I've talked about productivity before. Figuring out new ways to work harder is almost always more fun than actually working harder. For bonus points, you can efficiently organize how you read all your productivity blogs.
Enough editorializing. Remember when I wrote about to-do lists? Yeah, those are still important. But behind every item on a list is a greater goal that you want to achieve. "Mop floor", "Do dishes" and "Dust cupboards" all have the goal of a clean, livable kitchen. A more difficult challenge is determining what the overarching goal of "Organize Database", "Fix bug #133", and "Check analytics" is. Clearly one wants to have good code and a better product, but what's the point?
Google knows what their point is, and it isn't "Don't be evil." It's to organize and index all of the world's information, be it websites, books, or photos. Whatever you do, there should be a goal. Currently, our startup is looking at the state of education and saying "Yeah, we can fix that." But "do something 'bout that" isn't a goal unto itself. Acknowledging that something needs to be done and actually finding something to do about it are worlds apart (unless you're in politics - then the second bit is irrelevant).
So we've got a subset of the problem identified and are attacking it, slowly but surely. We already had two pivots, one tech and one ideological. The problem is that the answer to our Big Question  of "Heck, is this even possible?" is quite clearly no. No matter what action movies say, two guys with computers simply can't change the world.
Our big ideological pivot has been from "Hey, let's build a thing" to "Hey, let's try and create something that other people will want to join." Our startup will almost certainly fail unless we bring others on. These others don't have to be additional co-founders (too may cooks will spoil the broth) but investors, supporters, and early clients.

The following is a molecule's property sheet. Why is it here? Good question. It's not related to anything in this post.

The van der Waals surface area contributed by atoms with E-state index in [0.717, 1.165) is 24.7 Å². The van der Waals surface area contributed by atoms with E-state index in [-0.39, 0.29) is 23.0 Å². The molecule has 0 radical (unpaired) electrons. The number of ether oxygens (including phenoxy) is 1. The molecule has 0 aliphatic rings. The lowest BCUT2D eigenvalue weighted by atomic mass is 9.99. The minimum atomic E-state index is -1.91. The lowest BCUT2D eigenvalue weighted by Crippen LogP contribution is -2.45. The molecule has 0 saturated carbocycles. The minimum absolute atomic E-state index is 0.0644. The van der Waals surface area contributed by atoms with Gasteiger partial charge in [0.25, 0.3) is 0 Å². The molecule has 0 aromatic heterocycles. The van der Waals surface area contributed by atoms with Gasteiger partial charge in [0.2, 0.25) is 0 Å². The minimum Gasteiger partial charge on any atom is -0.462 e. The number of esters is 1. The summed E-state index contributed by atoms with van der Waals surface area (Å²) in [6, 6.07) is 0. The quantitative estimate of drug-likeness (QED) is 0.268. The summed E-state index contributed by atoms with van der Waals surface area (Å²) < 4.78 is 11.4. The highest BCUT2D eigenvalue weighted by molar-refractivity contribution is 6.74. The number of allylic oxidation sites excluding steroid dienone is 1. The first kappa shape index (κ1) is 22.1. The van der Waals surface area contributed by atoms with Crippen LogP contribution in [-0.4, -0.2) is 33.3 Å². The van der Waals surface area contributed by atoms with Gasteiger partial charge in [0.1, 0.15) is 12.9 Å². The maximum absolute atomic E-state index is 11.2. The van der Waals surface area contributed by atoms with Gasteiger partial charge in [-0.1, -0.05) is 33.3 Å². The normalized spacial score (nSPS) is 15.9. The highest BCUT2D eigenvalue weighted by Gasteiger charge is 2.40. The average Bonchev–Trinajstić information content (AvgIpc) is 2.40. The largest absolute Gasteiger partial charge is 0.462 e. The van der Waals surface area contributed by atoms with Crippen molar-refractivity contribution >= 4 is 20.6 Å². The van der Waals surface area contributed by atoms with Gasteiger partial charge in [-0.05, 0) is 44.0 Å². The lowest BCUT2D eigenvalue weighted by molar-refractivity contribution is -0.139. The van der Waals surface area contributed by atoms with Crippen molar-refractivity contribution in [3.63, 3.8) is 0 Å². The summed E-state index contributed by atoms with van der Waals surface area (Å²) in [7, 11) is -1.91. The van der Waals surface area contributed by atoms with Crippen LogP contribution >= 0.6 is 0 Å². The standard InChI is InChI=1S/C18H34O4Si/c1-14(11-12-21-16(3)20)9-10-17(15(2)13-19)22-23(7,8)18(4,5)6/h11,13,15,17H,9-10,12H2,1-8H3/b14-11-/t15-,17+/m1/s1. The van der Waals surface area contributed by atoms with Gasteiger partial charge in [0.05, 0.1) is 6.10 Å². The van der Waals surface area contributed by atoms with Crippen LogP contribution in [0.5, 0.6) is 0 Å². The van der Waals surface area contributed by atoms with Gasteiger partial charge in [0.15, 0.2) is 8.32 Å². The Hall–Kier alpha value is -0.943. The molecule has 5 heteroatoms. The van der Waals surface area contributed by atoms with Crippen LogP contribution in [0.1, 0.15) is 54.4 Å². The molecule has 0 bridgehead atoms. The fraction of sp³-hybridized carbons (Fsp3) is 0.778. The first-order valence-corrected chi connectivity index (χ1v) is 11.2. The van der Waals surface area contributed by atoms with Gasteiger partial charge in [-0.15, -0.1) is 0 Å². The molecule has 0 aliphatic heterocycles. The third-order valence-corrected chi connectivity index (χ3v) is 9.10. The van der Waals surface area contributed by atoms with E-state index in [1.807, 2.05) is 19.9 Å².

So we now have a goal that all of our to-do items can point towards: Get others on board. Despite arguments to the contrary, we still think that an accelerator is the best place for us as it will provide "others" better than we could solicit on our own. Any accelerator worth it's salt will also know what others we need much better than we could.
We won't accept anything less than the best, and the best accelerator is without question YCombinator. If you need any evidence of that, just read through Paul Graham's essays. I certainly have, and it's made a world of difference.
The funny thing is that it's not the content of the essays that makes the difference (though it's immensely helpful). Remember what I said about goals? It's very easy to lose sight of the overall goal as you're closing bugs and documenting. When I feel exacerbated and miss the whole point of what I'm doing, I can look at that tab and remember why it's all happening.
So there you have it folks: The dumbest productivity hack to date: A tab in a browser. It's also one of the smartest - Set up your work environment so you remember why you're working.
 The reason that particular post is so poorly-constructed is due to the fact that I was confronting the reality that all startups must face (we'll fail at it alone) with the mentality that we must do it alone. Die Hard, you're a great movie but you give terrible startup advice.